We all decide to start saving for retirement at different ages in life. But whatever age you decide to start, understand this: there will be a cost of waiting to save for your retirement. The cost will come in the form of either a smaller retirement portfolio, increased funding requirements later in life, or both.
There’s a specific reason why this is true.
Those Who Start Early Finish Wealthier
There’s no mystery here, saving for retirement is something of a race, and the faster and stronger you come out of the gate at the start of the race, the better you’re likely to finish. A parallel analogy is home ownership. The sooner you buy a home, the faster and greater your accumulated equity will be. This will happen since your house will have more years to appreciate in value, and you will have more time to pay down your mortgage. Your equity will increase as a result of both forces.
So it is with retirement. The time value of money is the primary reason — and we’ll get deeper into that in a bit. But for now it’s best demonstrated by a couple of examples.
For simplicity’s sake, we’ll assume IRA accounts-only for the examples, so that we don’t have to account for employer matching contributions.
Example #1 – Starting Early and Saving Longer
Mary and Jane are both 25 and earn similar income levels. Mary decides not to delay saving for retirement and begins funding her IRA at the maximum level — $5,500 per year. Assuming an 8% average annual rate of return, Mary will have $1,485,816 accumulated in her IRA by the time she reaches age 65.
Jane decides that she wants to delay funding her retirement until “life is more settled”. But the years pass quickly, and before she knows it, she’s about to turn 40 and has no money set aside for retirement. She begins funding her IRA when she finally turns 40, also doing so at the maximum level of $5,500 per year, and also with an average annual rate of return of 8%. But by the time Jane turns 65, she will have only $419,298 in her IRA.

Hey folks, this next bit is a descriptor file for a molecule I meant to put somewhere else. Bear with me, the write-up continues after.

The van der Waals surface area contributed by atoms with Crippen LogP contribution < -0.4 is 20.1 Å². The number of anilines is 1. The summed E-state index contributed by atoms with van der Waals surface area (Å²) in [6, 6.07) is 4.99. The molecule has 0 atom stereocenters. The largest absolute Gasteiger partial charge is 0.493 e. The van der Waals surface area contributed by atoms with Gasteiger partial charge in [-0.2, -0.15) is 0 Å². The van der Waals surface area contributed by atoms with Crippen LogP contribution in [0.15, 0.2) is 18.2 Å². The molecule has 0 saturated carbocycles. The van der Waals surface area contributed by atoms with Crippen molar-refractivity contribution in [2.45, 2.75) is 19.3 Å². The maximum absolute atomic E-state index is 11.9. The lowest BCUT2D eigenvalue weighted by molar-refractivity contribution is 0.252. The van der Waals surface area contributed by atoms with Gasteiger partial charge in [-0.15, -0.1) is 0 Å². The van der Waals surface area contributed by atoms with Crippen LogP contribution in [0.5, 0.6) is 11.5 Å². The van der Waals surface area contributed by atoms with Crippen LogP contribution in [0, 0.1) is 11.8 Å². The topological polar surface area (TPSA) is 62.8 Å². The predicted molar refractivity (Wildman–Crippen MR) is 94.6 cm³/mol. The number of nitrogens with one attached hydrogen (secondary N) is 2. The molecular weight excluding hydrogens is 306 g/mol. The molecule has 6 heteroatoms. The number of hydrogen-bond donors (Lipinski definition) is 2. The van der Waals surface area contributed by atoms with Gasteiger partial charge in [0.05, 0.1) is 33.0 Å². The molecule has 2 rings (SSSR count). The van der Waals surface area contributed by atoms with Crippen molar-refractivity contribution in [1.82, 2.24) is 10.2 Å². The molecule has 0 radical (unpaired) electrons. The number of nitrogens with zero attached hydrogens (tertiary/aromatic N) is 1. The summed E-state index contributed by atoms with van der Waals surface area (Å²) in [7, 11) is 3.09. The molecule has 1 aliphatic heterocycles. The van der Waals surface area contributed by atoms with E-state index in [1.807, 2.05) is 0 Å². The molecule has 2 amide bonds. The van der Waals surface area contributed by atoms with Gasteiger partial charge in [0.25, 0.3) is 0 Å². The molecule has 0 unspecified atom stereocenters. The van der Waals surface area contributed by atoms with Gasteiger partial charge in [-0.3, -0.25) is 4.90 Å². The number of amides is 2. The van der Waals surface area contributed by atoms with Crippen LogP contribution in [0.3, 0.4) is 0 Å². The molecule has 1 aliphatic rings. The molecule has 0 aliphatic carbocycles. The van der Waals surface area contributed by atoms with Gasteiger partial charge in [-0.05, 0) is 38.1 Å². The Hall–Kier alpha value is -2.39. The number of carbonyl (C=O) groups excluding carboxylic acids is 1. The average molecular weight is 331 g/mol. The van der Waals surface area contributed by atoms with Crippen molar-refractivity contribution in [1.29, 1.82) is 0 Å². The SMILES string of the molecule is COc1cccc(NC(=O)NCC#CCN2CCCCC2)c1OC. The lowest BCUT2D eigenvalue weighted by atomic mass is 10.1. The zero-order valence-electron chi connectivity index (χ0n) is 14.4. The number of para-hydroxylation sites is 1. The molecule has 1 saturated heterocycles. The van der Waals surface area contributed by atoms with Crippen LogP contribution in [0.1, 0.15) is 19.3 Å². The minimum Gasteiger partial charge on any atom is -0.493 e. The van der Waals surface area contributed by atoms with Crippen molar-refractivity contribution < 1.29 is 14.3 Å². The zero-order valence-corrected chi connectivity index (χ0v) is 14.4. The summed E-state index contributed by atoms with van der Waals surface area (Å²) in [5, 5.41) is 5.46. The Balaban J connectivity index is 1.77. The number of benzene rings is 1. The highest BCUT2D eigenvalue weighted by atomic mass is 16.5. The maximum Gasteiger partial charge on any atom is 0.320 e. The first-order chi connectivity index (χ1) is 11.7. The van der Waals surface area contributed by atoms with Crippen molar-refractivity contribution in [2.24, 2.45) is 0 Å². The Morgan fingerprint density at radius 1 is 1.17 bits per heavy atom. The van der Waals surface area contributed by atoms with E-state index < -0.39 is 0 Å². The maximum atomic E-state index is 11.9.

That’s a large difference! The point is: Mary will have more than Jane at age 65 by more than $1 million as a result of starting her retirement savings regime 15 years earlier.
Example #2 – Starting Early Then Stopping
Let’s take the same two women, following the same respective paths as in Example #1, but with one significant change: Though Mary begins funding her IRA at age 25, she decides to stop doing so at age 40.
Will that change the result? Only as a matter of degree. Mary still comes out on top, and by a wide margin again.
As in the example above, Jane will accumulate $419,298 by age 65 as a result of starting her savings plan at age 40.
Mary will fund her IRA — at $5,500 per year — but stop when she turns 40. At that time, she will have already accumulated $155,731 in her account, which will earn an average annual rate of return of 8% per year through age 65. With just the earnings on her IRA balance — and no additional contributions to the plan for 25 years. Mary’s retirement nest egg will grow to $1,066,520 by the time she turns 65.
That’s not as good as the nearly $1.5 million she would accumulate if she continued her plan contributions through age 65, but it’s still more than $600,000 more than Jane will have.
And here’s the unkindest cut: Jane will have contributed more to her IRA than Mary will, even though Mary still ends up with far more money.
Mary’s 15 years of contributing $5,500 per year (from age 25 to 40), will total $82,500.
Jane’s 25 years of contributing $5,500 per year (from age 40 to 65), will total $137,500.
And still Mary ends up with far more money.
Retirement Reality: The Time Value of Money
In both examples, Mary comes out ahead of Jane, regardless of the amount of contributions made. In fact, the comparison isn’t even close! The “magic factor” is the 8% average annual rate of return, or more specifically that Mary had the benefit of earning it for an extra 15 years in either case.
That’s the time value of money, and it’s virtually the most important factor when it comes to retirement planning.
By starting your retirement savings plan as early as possible, you create an almost insurmountable advantage over virtually any other strategy, short of dooming yourself to making substantially higher contributions later in life.
If you started saving for retirement early in life, you’re probably already reaping the benefits of the early start. And if you haven’t begun saving yet, today is an outstanding day to get started.
Don’t put off saving for retirement, because it will cost you more than you’re willing to pay later in life.